Bring Diverse Books Into Your Classroom

 
children's library

By Ali Berman
 
From elementary school through graduate school, I read a lot of great books. Books that inspired me and taught me to think about literature and life. Books that shaped my world. And yet, it wasn’t until I reached my twenties that I started to realize that, even though I had considered myself to be well-read, I had actually only been given access to a tiny percentage of the human experience. During one particular class in graduate school, when I looked down at my syllabus, I saw all male names, except for one, a lone woman. And with a little more research, I found that, of all the authors I would read that semester, only one was a person of color.
 
Immediately I started thinking back, reflecting on the books I had been assigned in middle school, high school and college. With the exception of classes like Native American Literature or Pacific Rim Literature where I had opted to look at writing from specific voices, the same held true. I had gone through my entire educational experience reading predominantly white male American voices. And the characters they wrote about largely fit the same demographic. Even in the Native American and Pacific Rim Literature courses, the authors had almost all been male.
 
Cut to years later, after I had tailored my own personal reading to fill in the gaps in my education, I learned about a new movement that was taking shape called We Need Diverse Books, a movement I believe is absolutely necessary for the creation of a more humane world.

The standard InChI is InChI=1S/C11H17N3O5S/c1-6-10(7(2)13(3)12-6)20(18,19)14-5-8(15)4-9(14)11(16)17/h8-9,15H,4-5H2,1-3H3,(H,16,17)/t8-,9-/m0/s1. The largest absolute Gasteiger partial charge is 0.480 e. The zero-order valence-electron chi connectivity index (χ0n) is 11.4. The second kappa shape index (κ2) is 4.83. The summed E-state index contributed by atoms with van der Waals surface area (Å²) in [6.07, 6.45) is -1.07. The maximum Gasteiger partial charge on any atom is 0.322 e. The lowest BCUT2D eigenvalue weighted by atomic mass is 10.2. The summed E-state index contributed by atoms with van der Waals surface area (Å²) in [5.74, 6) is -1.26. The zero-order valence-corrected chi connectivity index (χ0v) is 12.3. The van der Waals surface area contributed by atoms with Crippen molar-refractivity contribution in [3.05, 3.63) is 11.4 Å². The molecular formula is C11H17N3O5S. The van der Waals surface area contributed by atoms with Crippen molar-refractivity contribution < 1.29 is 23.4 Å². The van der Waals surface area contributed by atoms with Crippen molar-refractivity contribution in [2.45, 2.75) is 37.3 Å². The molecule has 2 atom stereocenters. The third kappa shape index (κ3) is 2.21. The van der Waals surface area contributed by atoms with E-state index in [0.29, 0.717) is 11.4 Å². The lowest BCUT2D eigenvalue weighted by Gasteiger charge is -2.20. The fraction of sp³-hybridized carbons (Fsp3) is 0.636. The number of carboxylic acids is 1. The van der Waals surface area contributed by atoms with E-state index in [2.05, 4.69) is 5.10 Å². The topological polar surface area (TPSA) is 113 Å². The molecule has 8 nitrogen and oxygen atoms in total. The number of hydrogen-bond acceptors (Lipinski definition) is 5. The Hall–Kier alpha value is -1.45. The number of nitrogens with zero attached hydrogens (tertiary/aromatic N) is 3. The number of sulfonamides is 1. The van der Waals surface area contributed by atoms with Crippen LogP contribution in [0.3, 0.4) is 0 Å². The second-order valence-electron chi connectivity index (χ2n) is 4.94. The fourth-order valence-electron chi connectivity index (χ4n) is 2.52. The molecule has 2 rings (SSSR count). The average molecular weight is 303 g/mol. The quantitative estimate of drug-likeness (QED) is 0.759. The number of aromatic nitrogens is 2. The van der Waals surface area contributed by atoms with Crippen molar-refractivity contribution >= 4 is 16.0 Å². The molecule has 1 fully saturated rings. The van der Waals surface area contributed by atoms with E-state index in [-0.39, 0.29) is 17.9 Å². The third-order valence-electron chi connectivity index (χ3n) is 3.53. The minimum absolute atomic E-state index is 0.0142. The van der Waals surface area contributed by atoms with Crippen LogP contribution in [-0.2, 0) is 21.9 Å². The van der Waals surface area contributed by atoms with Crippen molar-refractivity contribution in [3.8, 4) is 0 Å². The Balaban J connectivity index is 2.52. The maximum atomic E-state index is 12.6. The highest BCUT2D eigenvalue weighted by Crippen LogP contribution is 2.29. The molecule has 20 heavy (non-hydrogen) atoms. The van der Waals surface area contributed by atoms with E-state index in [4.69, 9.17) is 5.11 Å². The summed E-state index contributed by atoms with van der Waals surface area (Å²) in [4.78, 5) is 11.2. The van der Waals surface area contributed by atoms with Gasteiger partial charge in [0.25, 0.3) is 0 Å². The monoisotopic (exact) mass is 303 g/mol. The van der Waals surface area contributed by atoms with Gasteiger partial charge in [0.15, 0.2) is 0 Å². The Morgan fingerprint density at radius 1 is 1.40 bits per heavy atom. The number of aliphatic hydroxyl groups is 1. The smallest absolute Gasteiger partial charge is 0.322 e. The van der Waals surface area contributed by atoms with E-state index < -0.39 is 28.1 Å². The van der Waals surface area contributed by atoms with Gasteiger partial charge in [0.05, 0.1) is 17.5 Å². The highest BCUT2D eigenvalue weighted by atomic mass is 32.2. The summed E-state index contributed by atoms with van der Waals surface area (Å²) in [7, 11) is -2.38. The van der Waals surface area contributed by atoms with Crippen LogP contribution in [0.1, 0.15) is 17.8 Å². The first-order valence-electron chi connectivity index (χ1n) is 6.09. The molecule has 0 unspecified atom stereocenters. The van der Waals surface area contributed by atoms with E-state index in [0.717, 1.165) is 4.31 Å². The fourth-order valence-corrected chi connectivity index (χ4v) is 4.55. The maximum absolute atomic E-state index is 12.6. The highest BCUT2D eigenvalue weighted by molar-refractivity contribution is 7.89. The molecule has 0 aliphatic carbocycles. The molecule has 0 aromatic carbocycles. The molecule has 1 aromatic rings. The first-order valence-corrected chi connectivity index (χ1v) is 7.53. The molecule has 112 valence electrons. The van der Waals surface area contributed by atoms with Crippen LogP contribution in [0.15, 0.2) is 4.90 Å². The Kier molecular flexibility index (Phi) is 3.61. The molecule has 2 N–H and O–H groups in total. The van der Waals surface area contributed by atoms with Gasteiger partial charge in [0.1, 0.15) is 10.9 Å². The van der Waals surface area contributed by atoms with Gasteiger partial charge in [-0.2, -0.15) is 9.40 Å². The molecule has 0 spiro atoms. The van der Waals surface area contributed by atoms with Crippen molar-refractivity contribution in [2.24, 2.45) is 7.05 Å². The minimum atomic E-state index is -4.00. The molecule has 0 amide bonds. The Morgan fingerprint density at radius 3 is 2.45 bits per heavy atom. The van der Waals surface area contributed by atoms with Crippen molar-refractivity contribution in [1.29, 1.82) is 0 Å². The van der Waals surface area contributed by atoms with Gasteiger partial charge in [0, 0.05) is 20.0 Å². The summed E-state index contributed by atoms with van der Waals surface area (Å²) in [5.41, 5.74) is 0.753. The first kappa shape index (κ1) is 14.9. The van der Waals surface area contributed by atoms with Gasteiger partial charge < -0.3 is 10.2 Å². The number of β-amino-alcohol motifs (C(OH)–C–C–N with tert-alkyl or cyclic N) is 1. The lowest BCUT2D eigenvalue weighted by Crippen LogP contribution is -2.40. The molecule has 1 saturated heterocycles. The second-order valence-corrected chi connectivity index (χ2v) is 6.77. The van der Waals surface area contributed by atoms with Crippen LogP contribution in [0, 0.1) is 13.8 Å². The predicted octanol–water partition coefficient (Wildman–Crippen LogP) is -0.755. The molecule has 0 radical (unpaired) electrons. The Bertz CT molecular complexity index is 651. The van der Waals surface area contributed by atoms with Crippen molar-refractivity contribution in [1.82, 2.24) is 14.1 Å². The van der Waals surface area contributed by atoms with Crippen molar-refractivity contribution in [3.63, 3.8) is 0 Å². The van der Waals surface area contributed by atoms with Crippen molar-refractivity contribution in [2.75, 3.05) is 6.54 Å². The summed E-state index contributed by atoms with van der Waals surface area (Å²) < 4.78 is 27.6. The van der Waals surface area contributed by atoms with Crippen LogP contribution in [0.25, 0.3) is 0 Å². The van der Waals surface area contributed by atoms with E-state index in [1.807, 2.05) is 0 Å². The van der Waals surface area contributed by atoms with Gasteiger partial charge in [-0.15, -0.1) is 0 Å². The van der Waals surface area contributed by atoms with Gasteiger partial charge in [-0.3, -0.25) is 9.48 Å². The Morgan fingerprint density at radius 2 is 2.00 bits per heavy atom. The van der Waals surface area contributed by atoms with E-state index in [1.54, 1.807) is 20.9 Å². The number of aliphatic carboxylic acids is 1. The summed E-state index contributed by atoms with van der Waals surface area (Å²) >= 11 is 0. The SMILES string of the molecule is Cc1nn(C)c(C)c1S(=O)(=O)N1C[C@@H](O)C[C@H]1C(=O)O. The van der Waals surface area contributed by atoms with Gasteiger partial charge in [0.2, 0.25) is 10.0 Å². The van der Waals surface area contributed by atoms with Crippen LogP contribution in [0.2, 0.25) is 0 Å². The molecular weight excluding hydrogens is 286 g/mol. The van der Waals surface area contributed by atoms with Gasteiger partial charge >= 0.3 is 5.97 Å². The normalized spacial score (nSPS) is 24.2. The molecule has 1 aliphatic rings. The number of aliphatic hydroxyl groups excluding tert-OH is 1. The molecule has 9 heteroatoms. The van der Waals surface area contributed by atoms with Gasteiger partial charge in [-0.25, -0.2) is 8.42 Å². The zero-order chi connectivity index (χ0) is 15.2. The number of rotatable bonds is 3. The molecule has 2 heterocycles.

We Need Diverse Books, “is a grassroots organization created to address the lack of diverse, non-majority narratives in children’s literature. We Need Diverse Books is committed to the ideal that embracing diversity will lead to acceptance, empathy, and ultimately equality.”
 
The organization is working to amplify diversification efforts by promoting the inclusion of the experiences of LGBTQ communities, people of color, people with disabilities, gender diversity and ethnic, cultural and religious minorities.
 
Here at HEART we know firsthand just how important it is for children to learn about the experiences of all different kinds of people to help the kids grow up to be more empathetic adults. It’s easy to see the world through our own eyes, but sometimes it can be harder to relate to experiences we’ve never had. By exposing our kids to the inner lives of others through books, we can fight stereotypes and show them that the world is a big place filled with all sorts of people.
 
Like We Need Diverse Books, we want to encourage classroom teachers to review the books they assign to their students, and, if that list seems lacking, to seek out more diverse authors and characters.
 
Here are just a few ideas on how to start the process:

  1. Check out this resource from We Need Diverse Books and find new books to add to your curriculum.
  2. If your students are a bit older, talk to them about the issue, discuss why having diverse books matters, and ask them to take part in the process of adding more diverse books to the curriculum. They could bring in their favorite book from home, or head to the library to find new books. As another perk, your students will feel like active participants in their own education which will make them more engaged.